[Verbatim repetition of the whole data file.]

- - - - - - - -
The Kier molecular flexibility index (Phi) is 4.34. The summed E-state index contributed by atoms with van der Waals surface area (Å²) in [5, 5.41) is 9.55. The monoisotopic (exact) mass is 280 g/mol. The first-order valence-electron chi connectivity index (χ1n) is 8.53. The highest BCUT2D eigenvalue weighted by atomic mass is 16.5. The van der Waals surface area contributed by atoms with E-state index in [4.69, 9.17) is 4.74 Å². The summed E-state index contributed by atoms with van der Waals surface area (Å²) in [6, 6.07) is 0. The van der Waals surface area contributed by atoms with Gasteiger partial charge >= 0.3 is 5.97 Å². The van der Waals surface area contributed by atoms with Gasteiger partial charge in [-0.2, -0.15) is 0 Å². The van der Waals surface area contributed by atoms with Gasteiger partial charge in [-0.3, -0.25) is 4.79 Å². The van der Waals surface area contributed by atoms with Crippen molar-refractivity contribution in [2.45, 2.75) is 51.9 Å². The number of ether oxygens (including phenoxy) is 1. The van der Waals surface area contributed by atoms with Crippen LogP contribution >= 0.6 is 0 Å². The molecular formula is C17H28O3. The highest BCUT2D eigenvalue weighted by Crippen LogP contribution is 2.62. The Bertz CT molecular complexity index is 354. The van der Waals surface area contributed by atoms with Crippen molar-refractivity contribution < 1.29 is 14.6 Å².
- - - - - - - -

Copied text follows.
The Kier molecular flexibility index (Phi) is 4.34. The summed E-state index contributed by atoms with van der Waals surface area (Å²) in [5, 5.41) is 9.55. The monoisotopic (exact) mass is 280 g/mol. The first-order valence-electron chi connectivity index (χ1n) is 8.53. The highest BCUT2D eigenvalue weighted by atomic mass is 16.5. The van der Waals surface area contributed by atoms with E-state index in [4.69, 9.17) is 4.74 Å². The summed E-state index contributed by atoms with van der Waals surface area (Å²) in [6, 6.07) is 0. The van der Waals surface area contributed by atoms with Gasteiger partial charge >= 0.3 is 5.97 Å². The van der Waals surface area contributed by atoms with Gasteiger partial charge in [-0.2, -0.15) is 0 Å². The van der Waals surface area contributed by atoms with Gasteiger partial charge in [-0.3, -0.25) is 4.79 Å². The van der Waals surface area contributed by atoms with Crippen molar-refractivity contribution in [2.45, 2.75) is 51.9 Å². The number of ether oxygens (including phenoxy) is 1. The van der Waals surface area contributed by atoms with Crippen LogP contribution >= 0.6 is 0 Å². The molecular formula is C17H28O3. The highest BCUT2D eigenvalue weighted by Crippen LogP contribution is 2.62. The Bertz CT molecular complexity index is 354. The van der Waals surface area contributed by atoms with Crippen molar-refractivity contribution < 1.29 is 14.6 Å².